Our church started down its bicultural path in the kitchen of the community meal. We recognized our need for cooks who spoke English and Spanish and could help us reach out to the Spanish-speaking community beyond our boundaries.
In her media column for the Century last month, Kathryn Reklis, a theology professor at Fordham University, wrote about the many times a day that social media asks her to watch a video and feel something. “You too will cry after watching this . . . 90 percent of people cry,” the Facebook post tells her. She argues that, while kitschy, these videos contain the power of shared feeling, and shared feeling is a step toward empathy and a further step toward compassion—and so, in essence, a social good. I am not sure I agree.
Ministry is one of the only professions besides writing where a person has daily need for poetry. Poetry refreshes and renews language and adds insight to stories we’ve heard many times. It can be woven meaningfully into sermons, and it bolsters the human spirit.
But pastors often turn to the same poets over and over again, and time to explore new territory is limited.
I recently interviewed cultural anthropologist and New York Times columnist Tanya Luhrmann about prayer and religious experience. After the interview, I asked her for some recommendations of books on prayer that are not "how-tos." What are some books that can help me understand prayer more conceptually and experientially?
Pastors know that religion and psychology are intimately connected. But what about theology and psychology? Can these two very different fields of study talk to each other? What do theologians have to say to psychologists and vice versa?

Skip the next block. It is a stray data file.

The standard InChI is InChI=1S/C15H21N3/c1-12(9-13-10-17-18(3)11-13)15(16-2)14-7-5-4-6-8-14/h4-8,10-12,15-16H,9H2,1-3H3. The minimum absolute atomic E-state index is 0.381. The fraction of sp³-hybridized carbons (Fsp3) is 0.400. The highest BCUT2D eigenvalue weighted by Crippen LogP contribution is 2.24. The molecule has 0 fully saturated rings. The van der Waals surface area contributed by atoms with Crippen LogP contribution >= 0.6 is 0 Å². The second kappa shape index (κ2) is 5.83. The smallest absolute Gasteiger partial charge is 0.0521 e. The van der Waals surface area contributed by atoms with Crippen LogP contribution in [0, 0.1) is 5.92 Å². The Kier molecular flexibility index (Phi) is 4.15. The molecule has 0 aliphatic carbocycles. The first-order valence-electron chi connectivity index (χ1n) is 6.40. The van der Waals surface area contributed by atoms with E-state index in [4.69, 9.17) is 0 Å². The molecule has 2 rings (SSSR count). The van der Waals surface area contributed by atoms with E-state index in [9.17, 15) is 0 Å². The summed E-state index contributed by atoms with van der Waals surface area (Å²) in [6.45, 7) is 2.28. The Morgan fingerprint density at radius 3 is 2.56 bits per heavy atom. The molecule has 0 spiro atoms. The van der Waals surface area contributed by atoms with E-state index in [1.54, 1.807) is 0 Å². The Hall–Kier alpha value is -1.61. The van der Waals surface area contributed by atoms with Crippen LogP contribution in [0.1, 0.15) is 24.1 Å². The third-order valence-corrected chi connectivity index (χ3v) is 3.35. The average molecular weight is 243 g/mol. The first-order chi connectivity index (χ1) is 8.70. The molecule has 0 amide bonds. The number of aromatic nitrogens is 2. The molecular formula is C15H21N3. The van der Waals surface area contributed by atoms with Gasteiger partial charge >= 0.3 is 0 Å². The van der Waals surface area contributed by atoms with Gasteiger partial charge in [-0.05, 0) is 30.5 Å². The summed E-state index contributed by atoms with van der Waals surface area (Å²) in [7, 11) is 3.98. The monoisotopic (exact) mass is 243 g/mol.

In a recent issue of the Century, I interview Kent Haruf, whose novel Benediction has garnered a nomination for the newly minted Folio Prize in the United Kingdom and recent reviews in The Guardian (by Ursula Le Guin) and the Telegraph. Haruf has made a life out of fine and careful reading, as well as writing. I asked him for recommendations on five books that have helped him become more fully human.
Our church is in the midst of a major transition: it’s becoming bicultural. The combined joy and pain of our growth is intense and surprising at every turn. Sometimes I wonder if this is how a tree feels when it begins to grow new branches. I often feel fatigued in advance by the complexity of the conversations we want and need to have, as well as scared of where we are going and what it will require of me.
It’s at these times that I find myself contemplating the comforts of what we used to be, a monocultural church
It started with food. A long line of people stood outside the church door waiting their turn as the groceries piled up on folding tables around the sanctuary. Most of these people, in truth, wanted nothing to do with our church itself.
In the last year, my church—St. George Episcopal in Leadville, Colorado—has gained a number of Latino and Latina members. Last week we held our first ever bilingual vestry meeting, at which we quickly realized that the language barrier itself was not our primary challenge.